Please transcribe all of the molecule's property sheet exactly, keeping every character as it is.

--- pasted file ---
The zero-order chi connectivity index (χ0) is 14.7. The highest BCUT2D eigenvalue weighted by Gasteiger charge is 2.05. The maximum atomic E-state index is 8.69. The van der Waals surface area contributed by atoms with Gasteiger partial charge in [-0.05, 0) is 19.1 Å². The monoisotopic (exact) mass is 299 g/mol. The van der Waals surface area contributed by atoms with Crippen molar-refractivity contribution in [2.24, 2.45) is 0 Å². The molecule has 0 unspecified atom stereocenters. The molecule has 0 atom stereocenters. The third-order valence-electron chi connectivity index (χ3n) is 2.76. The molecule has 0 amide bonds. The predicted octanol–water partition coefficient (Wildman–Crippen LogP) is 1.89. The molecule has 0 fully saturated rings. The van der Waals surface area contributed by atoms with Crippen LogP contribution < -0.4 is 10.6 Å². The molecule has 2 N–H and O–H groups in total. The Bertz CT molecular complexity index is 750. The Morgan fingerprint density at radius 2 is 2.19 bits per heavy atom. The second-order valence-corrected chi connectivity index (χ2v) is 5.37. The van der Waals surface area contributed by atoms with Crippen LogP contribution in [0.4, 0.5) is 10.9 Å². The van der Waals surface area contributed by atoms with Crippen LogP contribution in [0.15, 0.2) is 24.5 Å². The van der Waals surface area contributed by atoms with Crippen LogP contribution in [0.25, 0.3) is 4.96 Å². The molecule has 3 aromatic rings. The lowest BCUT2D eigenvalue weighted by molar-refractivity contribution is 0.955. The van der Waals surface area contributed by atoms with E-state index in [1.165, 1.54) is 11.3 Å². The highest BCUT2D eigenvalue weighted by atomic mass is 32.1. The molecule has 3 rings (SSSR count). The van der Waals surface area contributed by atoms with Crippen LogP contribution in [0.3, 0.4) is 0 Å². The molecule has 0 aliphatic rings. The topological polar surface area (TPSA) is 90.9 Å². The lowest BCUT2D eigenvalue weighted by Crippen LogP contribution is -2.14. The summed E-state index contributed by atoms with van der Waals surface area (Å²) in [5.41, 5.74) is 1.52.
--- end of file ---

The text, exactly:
The zero-order chi connectivity index (χ0) is 14.7. The highest BCUT2D eigenvalue weighted by Gasteiger charge is 2.05. The maximum atomic E-state index is 8.69. The van der Waals surface area contributed by atoms with Gasteiger partial charge in [-0.05, 0) is 19.1 Å². The monoisotopic (exact) mass is 299 g/mol. The van der Waals surface area contributed by atoms with Crippen molar-refractivity contribution in [2.24, 2.45) is 0 Å². The molecule has 0 unspecified atom stereocenters. The molecule has 0 atom stereocenters. The third-order valence-electron chi connectivity index (χ3n) is 2.76. The molecule has 0 amide bonds. The predicted octanol–water partition coefficient (Wildman–Crippen LogP) is 1.89. The molecule has 0 fully saturated rings. The van der Waals surface area contributed by atoms with Crippen LogP contribution < -0.4 is 10.6 Å². The molecule has 2 N–H and O–H groups in total. The Bertz CT molecular complexity index is 750. The Morgan fingerprint density at radius 2 is 2.19 bits per heavy atom. The second-order valence-corrected chi connectivity index (χ2v) is 5.37. The van der Waals surface area contributed by atoms with Crippen LogP contribution in [0.4, 0.5) is 10.9 Å². The van der Waals surface area contributed by atoms with Crippen LogP contribution in [0.15, 0.2) is 24.5 Å². The van der Waals surface area contributed by atoms with Crippen LogP contribution in [0.25, 0.3) is 4.96 Å². The molecule has 3 aromatic rings. The lowest BCUT2D eigenvalue weighted by molar-refractivity contribution is 0.955. The van der Waals surface area contributed by atoms with E-state index in [1.165, 1.54) is 11.3 Å². The highest BCUT2D eigenvalue weighted by atomic mass is 32.1. The molecule has 3 rings (SSSR count). The van der Waals surface area contributed by atoms with Crippen LogP contribution in [0.3, 0.4) is 0 Å². The molecule has 0 aliphatic rings. The topological polar surface area (TPSA) is 90.9 Å². The lowest BCUT2D eigenvalue weighted by Crippen LogP contribution is -2.14. The summed E-state index contributed by atoms with van der Waals surface area (Å²) in [5.41, 5.74) is 1.52.